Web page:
Davis had an impressive rookie campaign, but his sophomore effort was even better. The 21-year-old averaged an eye-popping 20.8 points, 10 rebounds and 2.8 blocks this season. He was dominant on both ends of the floor, looking every bit the player New Orleans hoped to find at the top of the draft.
The scary part, of course, is that Davis is just getting started. Davis, who started this season at 230 pounds, said this about his growth, per Jim Eichenhofer of NBA.com:
I’m up to 238 right now. It’s all muscle, and that’s what I need. I want to get stronger, so that when I post up, it’s a lot easier for me. I think it’s going to translate to the season, just my mentality, knowing that I’m a lot stronger and a lot better. It’s going to make me more aggressive.
Just what the rest of the NBA needs—a stronger, more aggressive version of a guy who's already averaging a double-double.
Get used to Davis being an absolute beast in this league.
As Bleacher Report's Adam Fromal put it:
His lanky wingspan isn't going away. Neither are his incredible knack for defensive play, terrifying traps out on the perimeter, positional versatility, jaw-dropping athleticism, ability to switch onto virtually any offensive player and developing mid-range game.
Worst: Cole Aldrich
Selection: No. 11, 2010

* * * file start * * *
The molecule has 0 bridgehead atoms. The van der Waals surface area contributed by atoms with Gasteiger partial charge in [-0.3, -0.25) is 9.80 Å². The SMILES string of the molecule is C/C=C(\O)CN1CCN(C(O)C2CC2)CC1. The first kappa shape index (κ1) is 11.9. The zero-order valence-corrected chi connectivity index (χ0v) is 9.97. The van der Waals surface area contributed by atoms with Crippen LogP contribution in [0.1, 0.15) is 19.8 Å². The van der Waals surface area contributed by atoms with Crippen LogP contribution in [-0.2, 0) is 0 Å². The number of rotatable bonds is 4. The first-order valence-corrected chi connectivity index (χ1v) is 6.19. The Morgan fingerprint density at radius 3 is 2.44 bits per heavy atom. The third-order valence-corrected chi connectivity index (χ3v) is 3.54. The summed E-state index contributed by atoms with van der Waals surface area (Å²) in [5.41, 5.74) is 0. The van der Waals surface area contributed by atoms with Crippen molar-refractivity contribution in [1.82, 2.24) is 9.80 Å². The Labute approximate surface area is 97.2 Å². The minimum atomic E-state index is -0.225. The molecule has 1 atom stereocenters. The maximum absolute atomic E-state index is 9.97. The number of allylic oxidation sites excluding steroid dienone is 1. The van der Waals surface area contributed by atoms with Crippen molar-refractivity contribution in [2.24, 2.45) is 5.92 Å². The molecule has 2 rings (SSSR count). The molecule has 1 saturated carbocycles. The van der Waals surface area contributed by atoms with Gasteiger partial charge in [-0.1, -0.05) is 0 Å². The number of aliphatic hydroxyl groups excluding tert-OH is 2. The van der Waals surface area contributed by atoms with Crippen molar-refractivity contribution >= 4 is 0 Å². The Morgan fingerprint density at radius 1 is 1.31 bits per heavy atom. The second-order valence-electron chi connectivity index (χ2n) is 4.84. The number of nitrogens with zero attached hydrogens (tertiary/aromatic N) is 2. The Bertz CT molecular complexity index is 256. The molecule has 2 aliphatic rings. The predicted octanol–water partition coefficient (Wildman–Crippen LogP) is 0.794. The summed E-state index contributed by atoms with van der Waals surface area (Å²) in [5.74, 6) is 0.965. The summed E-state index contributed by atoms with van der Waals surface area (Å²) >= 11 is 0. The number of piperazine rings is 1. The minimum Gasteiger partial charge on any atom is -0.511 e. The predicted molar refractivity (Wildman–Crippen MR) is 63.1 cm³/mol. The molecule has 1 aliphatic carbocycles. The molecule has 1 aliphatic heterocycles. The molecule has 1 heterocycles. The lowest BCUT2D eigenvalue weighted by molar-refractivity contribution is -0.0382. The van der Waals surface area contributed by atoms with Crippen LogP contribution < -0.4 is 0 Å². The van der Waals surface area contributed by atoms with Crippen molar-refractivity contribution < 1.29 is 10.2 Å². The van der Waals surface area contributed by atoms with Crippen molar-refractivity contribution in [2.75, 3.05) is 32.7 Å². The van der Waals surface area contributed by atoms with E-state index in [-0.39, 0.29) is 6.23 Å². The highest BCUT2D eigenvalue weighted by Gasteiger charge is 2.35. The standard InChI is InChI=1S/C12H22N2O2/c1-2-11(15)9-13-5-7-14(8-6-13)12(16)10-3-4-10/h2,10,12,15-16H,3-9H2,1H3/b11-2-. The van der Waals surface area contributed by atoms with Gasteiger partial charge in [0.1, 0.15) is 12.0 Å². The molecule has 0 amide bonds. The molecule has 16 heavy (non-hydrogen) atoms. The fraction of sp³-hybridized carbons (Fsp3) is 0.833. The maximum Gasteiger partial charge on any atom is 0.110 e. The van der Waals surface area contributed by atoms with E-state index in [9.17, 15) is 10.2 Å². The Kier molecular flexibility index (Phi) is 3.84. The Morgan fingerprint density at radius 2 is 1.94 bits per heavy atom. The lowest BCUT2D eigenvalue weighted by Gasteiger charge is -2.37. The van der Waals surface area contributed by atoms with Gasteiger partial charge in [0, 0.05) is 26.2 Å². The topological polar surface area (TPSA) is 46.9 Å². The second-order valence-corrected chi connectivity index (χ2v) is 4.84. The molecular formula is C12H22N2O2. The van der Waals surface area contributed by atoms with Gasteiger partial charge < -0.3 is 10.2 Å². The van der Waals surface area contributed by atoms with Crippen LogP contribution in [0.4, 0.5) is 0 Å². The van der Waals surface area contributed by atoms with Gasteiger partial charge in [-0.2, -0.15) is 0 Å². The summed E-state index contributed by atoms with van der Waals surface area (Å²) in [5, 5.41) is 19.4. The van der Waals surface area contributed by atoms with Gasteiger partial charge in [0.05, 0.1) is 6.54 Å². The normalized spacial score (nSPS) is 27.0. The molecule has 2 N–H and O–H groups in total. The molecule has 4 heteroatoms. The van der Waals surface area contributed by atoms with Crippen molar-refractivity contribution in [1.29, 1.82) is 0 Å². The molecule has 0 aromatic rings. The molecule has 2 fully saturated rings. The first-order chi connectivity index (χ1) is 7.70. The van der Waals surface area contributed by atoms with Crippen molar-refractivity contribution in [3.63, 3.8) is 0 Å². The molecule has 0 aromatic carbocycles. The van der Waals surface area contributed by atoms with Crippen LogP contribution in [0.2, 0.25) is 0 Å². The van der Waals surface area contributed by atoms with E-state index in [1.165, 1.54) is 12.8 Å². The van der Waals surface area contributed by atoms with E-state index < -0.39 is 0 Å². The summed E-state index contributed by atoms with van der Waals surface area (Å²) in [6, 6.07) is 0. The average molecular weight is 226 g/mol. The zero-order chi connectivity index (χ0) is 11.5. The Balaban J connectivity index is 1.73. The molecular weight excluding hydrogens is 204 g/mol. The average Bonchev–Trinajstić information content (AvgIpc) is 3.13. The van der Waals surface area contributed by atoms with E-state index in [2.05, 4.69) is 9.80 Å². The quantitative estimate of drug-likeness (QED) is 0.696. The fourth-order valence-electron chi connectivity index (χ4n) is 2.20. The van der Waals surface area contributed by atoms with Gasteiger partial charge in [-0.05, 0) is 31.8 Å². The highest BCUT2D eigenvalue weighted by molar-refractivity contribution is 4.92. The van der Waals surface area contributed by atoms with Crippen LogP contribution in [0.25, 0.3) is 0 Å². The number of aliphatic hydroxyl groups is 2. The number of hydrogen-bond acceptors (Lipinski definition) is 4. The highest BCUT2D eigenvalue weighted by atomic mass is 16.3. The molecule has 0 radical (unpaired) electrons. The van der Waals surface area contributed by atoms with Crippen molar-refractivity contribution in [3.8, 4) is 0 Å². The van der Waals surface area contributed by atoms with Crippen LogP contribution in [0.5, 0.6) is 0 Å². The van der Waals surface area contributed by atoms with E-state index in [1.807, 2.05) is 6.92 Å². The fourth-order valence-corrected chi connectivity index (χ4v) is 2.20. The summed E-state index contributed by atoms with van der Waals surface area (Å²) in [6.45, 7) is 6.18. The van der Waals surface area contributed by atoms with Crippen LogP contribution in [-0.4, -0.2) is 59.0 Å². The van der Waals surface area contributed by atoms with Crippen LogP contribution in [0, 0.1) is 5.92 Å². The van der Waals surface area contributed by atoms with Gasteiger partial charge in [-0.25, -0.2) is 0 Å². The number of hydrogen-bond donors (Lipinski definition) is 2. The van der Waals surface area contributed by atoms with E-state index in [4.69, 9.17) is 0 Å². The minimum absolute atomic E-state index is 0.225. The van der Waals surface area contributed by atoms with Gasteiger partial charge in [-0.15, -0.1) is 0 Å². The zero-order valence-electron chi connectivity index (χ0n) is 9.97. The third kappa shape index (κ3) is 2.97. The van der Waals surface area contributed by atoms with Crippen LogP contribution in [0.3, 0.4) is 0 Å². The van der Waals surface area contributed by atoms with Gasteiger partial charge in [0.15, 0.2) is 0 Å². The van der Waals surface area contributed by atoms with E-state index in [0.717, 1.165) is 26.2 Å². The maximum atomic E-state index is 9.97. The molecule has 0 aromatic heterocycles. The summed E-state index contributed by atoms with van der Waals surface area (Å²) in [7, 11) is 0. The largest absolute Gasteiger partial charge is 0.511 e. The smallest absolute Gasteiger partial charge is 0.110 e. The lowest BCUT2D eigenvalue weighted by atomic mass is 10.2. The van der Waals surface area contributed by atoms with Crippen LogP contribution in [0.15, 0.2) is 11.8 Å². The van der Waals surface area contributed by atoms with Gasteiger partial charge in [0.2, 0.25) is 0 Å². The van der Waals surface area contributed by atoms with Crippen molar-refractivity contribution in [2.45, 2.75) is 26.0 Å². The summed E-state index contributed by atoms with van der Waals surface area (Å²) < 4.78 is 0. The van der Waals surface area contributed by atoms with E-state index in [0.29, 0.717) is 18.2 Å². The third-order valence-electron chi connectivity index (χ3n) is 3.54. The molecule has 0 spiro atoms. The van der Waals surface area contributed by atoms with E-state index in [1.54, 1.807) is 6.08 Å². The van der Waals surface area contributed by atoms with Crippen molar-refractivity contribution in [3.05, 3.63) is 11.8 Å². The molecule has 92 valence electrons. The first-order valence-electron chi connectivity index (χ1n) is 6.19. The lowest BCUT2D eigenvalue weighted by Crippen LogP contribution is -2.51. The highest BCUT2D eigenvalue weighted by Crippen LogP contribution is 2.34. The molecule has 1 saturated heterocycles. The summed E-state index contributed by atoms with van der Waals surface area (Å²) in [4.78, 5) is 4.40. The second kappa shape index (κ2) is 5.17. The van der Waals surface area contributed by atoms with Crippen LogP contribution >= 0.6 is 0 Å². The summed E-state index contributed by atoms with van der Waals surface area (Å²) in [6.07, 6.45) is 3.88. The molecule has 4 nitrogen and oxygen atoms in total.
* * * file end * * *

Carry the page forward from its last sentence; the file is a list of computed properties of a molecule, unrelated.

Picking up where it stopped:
Cole Aldrich never played in a game for New Orleans. He was quickly packaged with Morris Peterson in a deal with the Oklahoma City Thunder that landed Craig Brackins and Quincy Pondexter.
And by all appearances, the 25-year-old still hasn't found a home.
After two seasons with the Thunder, he's had stints with the Houston Rockets and the Sacramento Kings. Most recently, he spent the 2013-14 season with the New York Knicks, playing 46 games and putting up modest numbers.
For his career, Aldrich has averaged just two points and 2.8 rebounds per contest. He has the kind of big body that should theoretically be NBA-ready, but the scoring ability has remained elusive.
The Kansas product is a free agent this summer, so only time will tell where his next stop lies. Unless he convinces a club that his best is yet to come, that stop may be the D-League.
Best: Chris Paul
Selection: No. 4, 2005
It was good while it lasted.
Chris Paul spent his first six seasons with New Orleans before embarking for greener pastures with the Los Angeles Clippers. Even to date, CP3 had his most productive seasons in New Orleans. He averaged a career-high 22.8 points in 2008-09, and his career-high in assists (11.6) came a year earlier.
It never took Paul very long to establish himself as arguably the league's best all-around floor general. He combines his stellar shooting and passing abilities with truly incomparable decision-making and poise.
Those are the qualities that have also made Paul so irreplaceable. New Orleans managed to snag Eric Gordon, Chris Kaman, Al-Farouq Aminu and a 2012 first-round pick in the deal that sent Paul to Los Angeles, but none of that will ever truly compensate the Pelicans for what they lost.
Paul has almost certainly remained the most enduringly excellent pick from the 2005 draft. Deron Williams was taken by the Utah Jazz a pick ahead of him. Andrew Bogut was selected at No. 1, Marvin Williams at No. 2.
Raymond Felton was taken a pick after Paul.
The Wake Forest product is still just 29 years old and remains in his prime despite a career that's been occasionally sidetracked by injury. New Orleans' loss has been the Clippers' gain, and in a big way. Los Angeles can now count itself a contender thanks to Paul, and that probably isn't changing anytime soon.